OSHA and ANSI Z359 – Fall Protection Standard
Reviewing the ANSI Z359 Fall Protection Standard
When it comes to workplace injuries, few things are as dangerous, or as common, as falling. This is why safety agencies such as OSHA have spent so much time developing their standards related for how to protect employees from falling while on the job.
It is important to note that the fall protection standards cover all types of falls ranging from slipping and falling, to falling from a ladder, and even falling off of a ledge of some sort. Taking the time to familiarize yourself with the fall protection standards provided by OSHA and ANSI will help to reduce the overall risk, and keep your employees safe.
Specific Types of Fall Risks
When trying to limit the risk of falls in your facility, you’ll want to walk through your facility looking for potential risks, so they can be addressed. There are a number of different types of risks that may exist in any facility, and they often have specific requirements as to how the risk should be minimized. The following are some of the most commonly found fall hazards in facilities:
- Floor Access Areas – Many floors have an access panel built into them so people can get down to the level below, or even into a storage area. These access holes must be covered so people can walk over them, and have guard rails around them. Having a safety sign in the area, or floor marking tape, is also recommended.
- Open Sided Platforms – Many platforms are open on one end, which can be necessary for loading or other uses. When possible, removable guard rails should be present, and there should always be signs and other hazard communication in place to alert anyone working in the area.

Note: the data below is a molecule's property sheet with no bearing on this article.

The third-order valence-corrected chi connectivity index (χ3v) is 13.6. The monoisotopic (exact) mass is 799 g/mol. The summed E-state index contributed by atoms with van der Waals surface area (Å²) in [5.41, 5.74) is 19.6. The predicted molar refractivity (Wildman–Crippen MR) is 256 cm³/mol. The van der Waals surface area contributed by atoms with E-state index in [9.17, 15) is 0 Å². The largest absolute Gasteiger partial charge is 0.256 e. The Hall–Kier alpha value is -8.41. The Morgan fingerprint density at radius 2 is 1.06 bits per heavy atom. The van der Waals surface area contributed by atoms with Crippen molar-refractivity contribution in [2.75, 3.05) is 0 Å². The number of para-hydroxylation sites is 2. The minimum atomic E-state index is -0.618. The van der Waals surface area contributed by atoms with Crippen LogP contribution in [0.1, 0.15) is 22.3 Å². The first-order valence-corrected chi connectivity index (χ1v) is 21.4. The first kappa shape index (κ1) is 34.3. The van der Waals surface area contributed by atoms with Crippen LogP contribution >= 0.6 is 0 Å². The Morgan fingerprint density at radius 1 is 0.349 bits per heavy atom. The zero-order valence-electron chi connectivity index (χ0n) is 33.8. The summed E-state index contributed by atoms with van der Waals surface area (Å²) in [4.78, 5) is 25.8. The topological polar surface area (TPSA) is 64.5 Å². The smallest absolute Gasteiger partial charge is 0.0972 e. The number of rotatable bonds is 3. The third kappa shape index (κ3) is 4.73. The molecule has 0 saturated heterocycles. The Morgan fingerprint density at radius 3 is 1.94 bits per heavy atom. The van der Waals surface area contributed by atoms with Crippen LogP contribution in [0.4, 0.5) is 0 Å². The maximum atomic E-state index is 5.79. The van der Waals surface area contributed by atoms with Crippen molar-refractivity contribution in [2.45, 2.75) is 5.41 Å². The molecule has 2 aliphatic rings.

- Risk of Falling into Dangerous Area – No matter how far the drop is, if it ends in a dangerous area, such as a vat of hot liquid or somewhere you could become trapped, it is necessary to have a toe-board in place as well as guard rails.
Types of Safety Equipment
In addition to guard rails and hazard communication signs, facilities should provide anyone who works in areas where they could fall with protection equipment.Things like a Miller safety harness, safety nets or other items can help minimize the risk of being injured when people fall.
This is especially important for those working well above the ground such as at a construction site. Even just installing stair rails to help provide additional balance can be a very effective way at minimizing risk in your facility.
Reviewing ANSI Fall Protection Standards
It can be very helpful to go through the ANSI fall protection code to read about what types of risks they are most concerned with, and how to address them. This code is made up of 11 sections, and covers a wide range of different topics related to falling.
In order to review these standards, simply look up the ANSI Z359 Fall Protection standard, and go through each of the different sections. This will give you great insight into what types of things you should watch out for in your facility, and how to minimize the risk of all types of falls.
Specifically, you should review the ANSI Z359.2-2007, which is titled, “Minimum Requirements for a Comprehensive Managed Fall Protection Program”. This section lists what is required of all facilities when it comes to protecting their employees from falls. If your facility is not meeting any of the requirements listed, you could be cited for a safety violation during inspection.